We celebrated Earth Day in New Bern with a terrific line-up of presenters from local non-profits who are working hard every day to preserve our natural resources and teach us how we can make simple life choices that contribute to improving our environment and ultimately, the Earth.
Moderated by Jane Maulucci, The Reactive Voice and Wendy Card.
0:01 – 7:40: Bobbi Waters (Coastal Environmental Partnership)
13:44 – 32:14: Dr Tom Glasgow (Craven NC Cooperative Extension)
33:34 – 48:50: Kathy Hunt (Lower Neuse Riverkeeper, Sound Rivers)
48:51 – 58:54: Continuing the Conversation
58:55 – 1:10:30: Garret Biss (One Million Goal)
1:11.00 – 1:42:35: Paul Schernitzki (Litter Pirate)
1:23.18 – 1:35:17: Paula Hartman (Trent Woods Garden Club)
1:36.10 – 1:48:30: Carol Oster (Carolina Nature Coalition)
1:23.18 – 1:35:17: Wrap Up
A little bit of History from Earth Day.org:
The first Earth Day in 1970 gave a voice to an emerging public consciousness about the state of our planet.
Senator Gaylord Nelson, had long been concerned about the deteriorating environment in the United States. In January 1969, he and many others witnessed the ravages of a massive oil spill in Santa Barbara, California. Inspired by the student anti-war movement, Senator Nelson wanted to infuse the energy of student anti-war protests with an emerging public consciousness about air and water pollution.
Senator Nelson announced the idea for a teach-in on college campuses and persuaded Pete McCloskey, a conservation-minded Republican Congressman, to serve as his co-chair. They recruited Denis Hayes, a young activist, to organize the campus teach-ins and they choose April 22, a weekday falling between Spring Break and Final Exams, to maximize the greatest student participation.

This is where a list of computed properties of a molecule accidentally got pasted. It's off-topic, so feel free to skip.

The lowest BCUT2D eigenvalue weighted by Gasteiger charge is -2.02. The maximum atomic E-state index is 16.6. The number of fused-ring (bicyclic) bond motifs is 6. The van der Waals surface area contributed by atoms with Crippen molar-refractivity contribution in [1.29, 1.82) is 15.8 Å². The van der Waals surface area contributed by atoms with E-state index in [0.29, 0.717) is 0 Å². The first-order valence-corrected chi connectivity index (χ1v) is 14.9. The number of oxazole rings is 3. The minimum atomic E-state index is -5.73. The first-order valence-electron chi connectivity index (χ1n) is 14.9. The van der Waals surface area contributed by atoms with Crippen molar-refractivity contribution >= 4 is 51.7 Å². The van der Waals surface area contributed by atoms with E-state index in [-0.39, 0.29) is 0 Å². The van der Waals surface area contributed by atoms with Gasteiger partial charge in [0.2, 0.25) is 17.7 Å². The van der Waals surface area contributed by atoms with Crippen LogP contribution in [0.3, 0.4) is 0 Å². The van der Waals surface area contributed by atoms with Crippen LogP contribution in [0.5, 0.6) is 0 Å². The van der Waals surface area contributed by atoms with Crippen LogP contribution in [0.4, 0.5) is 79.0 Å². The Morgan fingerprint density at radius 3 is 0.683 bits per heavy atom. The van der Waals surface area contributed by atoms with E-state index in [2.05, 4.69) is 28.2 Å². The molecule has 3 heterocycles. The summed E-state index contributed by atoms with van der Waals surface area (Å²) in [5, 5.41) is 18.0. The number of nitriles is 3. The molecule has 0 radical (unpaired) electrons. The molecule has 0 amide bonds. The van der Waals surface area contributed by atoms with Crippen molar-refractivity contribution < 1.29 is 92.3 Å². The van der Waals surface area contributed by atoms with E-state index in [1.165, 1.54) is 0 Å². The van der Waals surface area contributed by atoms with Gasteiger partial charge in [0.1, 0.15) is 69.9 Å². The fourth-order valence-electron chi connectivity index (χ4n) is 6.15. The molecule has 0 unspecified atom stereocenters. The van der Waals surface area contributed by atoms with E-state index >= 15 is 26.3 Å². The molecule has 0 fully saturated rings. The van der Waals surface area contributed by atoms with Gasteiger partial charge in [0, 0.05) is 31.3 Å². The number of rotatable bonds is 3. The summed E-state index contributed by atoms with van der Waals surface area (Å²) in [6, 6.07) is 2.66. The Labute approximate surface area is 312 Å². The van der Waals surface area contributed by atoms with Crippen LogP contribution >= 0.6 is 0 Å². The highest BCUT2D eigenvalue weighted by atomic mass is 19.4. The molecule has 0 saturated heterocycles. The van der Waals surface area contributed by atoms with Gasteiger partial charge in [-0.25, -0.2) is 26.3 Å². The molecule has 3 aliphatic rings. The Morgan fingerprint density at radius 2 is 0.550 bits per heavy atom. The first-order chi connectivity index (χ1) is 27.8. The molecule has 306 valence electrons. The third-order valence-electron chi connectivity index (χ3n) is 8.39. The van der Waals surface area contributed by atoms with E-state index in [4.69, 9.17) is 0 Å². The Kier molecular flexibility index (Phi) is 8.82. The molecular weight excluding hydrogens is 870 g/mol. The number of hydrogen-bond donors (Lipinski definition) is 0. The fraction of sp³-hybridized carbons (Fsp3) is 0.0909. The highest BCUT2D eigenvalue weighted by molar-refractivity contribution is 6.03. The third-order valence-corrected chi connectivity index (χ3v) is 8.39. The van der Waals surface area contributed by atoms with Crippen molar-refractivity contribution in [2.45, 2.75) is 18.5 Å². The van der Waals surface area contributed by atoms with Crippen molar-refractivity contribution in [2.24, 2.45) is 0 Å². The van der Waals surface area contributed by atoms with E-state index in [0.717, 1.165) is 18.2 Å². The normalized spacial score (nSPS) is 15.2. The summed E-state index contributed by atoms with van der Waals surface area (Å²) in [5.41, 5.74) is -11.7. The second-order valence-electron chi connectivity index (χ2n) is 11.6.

Recognizing its potential to inspire all Americans, Hayes built a national staff of 85 to promote events across the land and the effort soon broadened to include a wide range of organizations, faith groups, and others. They changed the name to Earth Day and caught on across the country. Earth Day inspired 20 million Americans — at the time, 10% of the total population of the United States — to take to the streets, parks and auditoriums to demonstrate against the impacts of 150 years of industrial development which had left a growing legacy of serious human health impacts.
Groups that had been fighting individually against oil spills, polluting factories and power plants, raw sewage, toxic dumps, pesticides, freeways, the loss of wilderness and the extinction of wildlife united on Earth Day around these shared common values. Earth Day 1970 achieved a rare political alignment, enlisting support from Republicans and Democrats, rich and poor, urban dwellers and farmers, business and labor leaders. By the end of 1970, the first Earth Day led to the creation of the United States Environmental Protection Agency and the passage of other first of their kind environmental laws, including the National Environmental Education Act, the Occupational Safety and Health Act, and the Clean Air Act. Two years later Congress passed the Clean Water Act. A year after that, Congress passed the Endangered Species Act and soon after the Federal Insecticide, Fungicide, and Rodenticide Act. These laws have protected millions of men, women and children from disease and death and have protected hundreds of species from extinction.
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